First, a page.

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May 2013 Issue

Advances in Aerial Imagery Benefit Coastal Zones
By Steven Apfelbaum

Predicted increases in the intensity of storms, battering waves and storm surges suggest greater meteorological variability in the tributary coastal-zone watersheds, as well as the need for updated coastal environment assessment tools.

Among the new tools, for instance, is a defense-grade, multispectral, ultrahigh-resolution aerial imaging camera that is currently measuring changes in coastal zones and mapping many natural resource features (e.g., sedimentation and turbidity, substrate conditions, vegetation, oyster reefs, fishery habitats) in estuaries, lakes, and tributary rivers and streams in the Great Lakes and Gulf Coast. The imaging tool has been used to map ocean bottom conditions down to several meters depth in these areas and can augment sampling from boats.

Mapping of storm damages can be used to help plan and measure recovery after natural disasters. In tributary watersheds, this imagery can measure storm damage to homes, assess the infrastructure necessary for communities to operate, and help determine future risks, insurance and other costs under changing environmental conditions. Mapping can also show damage to forests, channel and bank instability of shorelines and tributary rivers, and that state of barrier islands and coastal buffers such as wetlands. For instance, multispectral imagery and on-the-ground measurements can be correlated with image analysis to determine which coastal barrier islands destroyed by Hurricane Sandy should be restored to offer future coastal protection.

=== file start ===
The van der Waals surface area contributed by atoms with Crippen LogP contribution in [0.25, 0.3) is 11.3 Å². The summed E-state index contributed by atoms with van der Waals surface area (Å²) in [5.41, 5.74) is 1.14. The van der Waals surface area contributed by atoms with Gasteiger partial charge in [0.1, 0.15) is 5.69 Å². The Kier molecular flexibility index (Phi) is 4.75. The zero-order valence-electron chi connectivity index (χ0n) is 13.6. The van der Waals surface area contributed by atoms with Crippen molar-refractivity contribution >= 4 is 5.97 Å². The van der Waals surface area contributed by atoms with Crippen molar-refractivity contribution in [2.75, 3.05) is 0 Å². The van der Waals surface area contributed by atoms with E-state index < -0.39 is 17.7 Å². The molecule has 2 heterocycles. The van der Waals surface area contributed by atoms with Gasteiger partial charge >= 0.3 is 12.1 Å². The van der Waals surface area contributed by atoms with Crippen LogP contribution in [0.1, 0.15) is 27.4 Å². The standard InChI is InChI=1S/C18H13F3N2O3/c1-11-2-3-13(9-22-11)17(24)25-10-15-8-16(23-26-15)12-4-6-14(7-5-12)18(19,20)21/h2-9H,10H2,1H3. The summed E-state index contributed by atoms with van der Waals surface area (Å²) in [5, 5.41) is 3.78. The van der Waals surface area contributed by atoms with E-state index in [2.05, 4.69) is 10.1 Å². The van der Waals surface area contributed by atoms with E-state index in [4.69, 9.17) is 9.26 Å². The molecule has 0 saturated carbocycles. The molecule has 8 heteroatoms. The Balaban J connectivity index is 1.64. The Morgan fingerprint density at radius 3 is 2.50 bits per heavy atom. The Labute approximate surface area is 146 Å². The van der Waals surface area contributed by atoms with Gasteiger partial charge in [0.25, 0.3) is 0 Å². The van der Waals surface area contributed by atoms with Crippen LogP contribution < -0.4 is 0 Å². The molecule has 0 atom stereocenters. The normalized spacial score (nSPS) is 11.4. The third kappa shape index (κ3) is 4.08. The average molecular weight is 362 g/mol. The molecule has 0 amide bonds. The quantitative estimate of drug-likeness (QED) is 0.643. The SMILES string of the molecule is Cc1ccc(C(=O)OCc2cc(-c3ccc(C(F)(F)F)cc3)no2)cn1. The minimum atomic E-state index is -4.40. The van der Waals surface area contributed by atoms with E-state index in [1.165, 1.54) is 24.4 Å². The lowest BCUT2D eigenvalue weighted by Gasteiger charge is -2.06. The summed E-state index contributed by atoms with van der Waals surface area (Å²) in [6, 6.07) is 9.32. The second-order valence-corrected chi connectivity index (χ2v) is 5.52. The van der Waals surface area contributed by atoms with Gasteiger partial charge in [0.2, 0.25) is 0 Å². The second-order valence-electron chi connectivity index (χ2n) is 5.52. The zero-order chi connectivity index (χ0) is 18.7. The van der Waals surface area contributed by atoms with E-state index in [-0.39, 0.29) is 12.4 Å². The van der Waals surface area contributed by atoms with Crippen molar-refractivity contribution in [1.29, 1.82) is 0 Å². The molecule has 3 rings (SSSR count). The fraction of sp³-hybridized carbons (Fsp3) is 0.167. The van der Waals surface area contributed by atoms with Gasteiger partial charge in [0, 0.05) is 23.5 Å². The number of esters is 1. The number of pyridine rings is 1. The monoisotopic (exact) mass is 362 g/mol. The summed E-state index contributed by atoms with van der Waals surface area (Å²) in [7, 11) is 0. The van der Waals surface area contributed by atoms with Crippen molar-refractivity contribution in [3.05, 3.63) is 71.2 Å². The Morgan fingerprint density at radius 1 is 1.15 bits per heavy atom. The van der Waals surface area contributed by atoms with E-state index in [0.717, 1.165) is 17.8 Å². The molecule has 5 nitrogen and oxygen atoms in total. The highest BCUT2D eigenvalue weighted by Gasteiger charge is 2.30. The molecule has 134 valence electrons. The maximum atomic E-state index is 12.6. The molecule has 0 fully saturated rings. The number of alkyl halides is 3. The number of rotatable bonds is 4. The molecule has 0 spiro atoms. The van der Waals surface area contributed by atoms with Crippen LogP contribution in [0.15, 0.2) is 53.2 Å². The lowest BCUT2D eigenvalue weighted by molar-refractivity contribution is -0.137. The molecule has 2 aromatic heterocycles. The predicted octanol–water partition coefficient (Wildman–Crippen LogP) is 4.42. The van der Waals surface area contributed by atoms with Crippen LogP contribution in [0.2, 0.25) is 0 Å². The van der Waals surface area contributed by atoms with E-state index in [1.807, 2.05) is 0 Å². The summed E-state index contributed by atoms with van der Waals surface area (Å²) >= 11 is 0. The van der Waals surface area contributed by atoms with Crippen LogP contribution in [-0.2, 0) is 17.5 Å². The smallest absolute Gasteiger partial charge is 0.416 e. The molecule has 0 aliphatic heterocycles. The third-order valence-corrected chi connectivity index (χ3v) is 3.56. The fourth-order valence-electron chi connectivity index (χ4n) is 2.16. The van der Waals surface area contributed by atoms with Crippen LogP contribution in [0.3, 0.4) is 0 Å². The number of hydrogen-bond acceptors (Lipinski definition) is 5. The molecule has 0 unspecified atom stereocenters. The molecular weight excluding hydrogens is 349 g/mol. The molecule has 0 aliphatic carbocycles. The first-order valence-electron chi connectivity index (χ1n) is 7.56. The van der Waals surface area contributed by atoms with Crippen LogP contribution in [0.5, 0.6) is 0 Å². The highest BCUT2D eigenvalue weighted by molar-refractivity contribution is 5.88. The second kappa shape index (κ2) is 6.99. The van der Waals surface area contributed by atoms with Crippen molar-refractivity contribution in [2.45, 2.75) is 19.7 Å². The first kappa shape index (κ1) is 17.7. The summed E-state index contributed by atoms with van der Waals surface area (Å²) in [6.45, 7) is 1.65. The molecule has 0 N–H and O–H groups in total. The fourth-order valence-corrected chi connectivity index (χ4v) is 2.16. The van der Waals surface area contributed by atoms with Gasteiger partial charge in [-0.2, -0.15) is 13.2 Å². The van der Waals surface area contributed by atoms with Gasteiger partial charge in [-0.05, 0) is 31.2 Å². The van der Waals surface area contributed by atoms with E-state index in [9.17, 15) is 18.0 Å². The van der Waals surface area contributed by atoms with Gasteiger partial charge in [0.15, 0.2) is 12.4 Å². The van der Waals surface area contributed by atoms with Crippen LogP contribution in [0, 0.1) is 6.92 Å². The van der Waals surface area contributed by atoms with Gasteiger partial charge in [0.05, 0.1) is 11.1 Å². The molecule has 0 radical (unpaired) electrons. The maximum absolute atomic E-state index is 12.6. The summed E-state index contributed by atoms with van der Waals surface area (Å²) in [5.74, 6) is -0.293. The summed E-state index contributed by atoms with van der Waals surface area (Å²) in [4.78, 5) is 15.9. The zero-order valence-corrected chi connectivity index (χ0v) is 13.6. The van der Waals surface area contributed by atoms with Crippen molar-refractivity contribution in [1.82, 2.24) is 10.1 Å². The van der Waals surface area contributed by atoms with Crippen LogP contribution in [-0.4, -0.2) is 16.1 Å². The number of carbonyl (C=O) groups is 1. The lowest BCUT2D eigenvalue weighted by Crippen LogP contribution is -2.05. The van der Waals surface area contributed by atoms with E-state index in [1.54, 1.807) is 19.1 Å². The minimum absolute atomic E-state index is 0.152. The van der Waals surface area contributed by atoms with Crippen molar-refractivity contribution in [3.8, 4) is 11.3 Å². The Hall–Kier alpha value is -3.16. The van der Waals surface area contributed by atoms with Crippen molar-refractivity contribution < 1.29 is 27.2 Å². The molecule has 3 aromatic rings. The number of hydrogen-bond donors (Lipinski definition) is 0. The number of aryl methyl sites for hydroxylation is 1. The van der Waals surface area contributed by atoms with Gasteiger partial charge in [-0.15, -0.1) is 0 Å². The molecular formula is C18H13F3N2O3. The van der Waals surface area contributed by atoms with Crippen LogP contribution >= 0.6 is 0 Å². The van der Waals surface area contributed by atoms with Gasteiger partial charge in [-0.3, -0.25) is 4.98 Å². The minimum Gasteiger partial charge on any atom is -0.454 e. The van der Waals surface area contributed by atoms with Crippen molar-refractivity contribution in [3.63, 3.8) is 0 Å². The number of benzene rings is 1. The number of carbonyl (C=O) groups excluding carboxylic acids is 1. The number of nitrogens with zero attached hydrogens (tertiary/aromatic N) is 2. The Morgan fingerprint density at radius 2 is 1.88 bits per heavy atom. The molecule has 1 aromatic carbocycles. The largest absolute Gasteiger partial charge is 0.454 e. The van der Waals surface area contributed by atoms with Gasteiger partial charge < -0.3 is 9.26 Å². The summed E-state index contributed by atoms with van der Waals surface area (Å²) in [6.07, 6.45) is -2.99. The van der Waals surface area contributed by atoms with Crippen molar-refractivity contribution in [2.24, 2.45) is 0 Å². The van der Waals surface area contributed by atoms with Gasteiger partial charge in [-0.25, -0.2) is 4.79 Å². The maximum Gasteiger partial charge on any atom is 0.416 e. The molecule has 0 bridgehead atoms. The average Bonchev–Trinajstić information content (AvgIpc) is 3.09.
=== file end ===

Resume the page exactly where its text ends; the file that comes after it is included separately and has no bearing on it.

Precise mapping of tributary watersheds, water quality, potable water supply risks and potential environmental contaminant sources is essential for managing future coastal risks. Monitoring sediment deposits, contaminant depositions and erosion sources is key to reducing flooding risks. Drought, crop failures and volatility in stormwater runoff shown via GIS watershed modeling can help document expected increased erosion, and sedimentation and nutrient contributions to coastal waterways.

Ultrahigh-resolution, multispectral imagery allows for shooting images during narrow windows of time, which could be imperative, for instance, right after a storm event to map runoff conditions, or during a coastal algal bloom. Such imagery could be obtained by flying low and slow, even under lower-light conditions, such as beneath cloud cover.

New camera technology, such as the Leica RD 30, enables high-resolution crystal clarity and registration among all bands, or wavelengths of radiation, such as infrared and green bands. This requires the use of only one camera and a split beam of incoming light radiation that feeds each of the sensors, which are the cameras that receive and record the individual wavelength bands.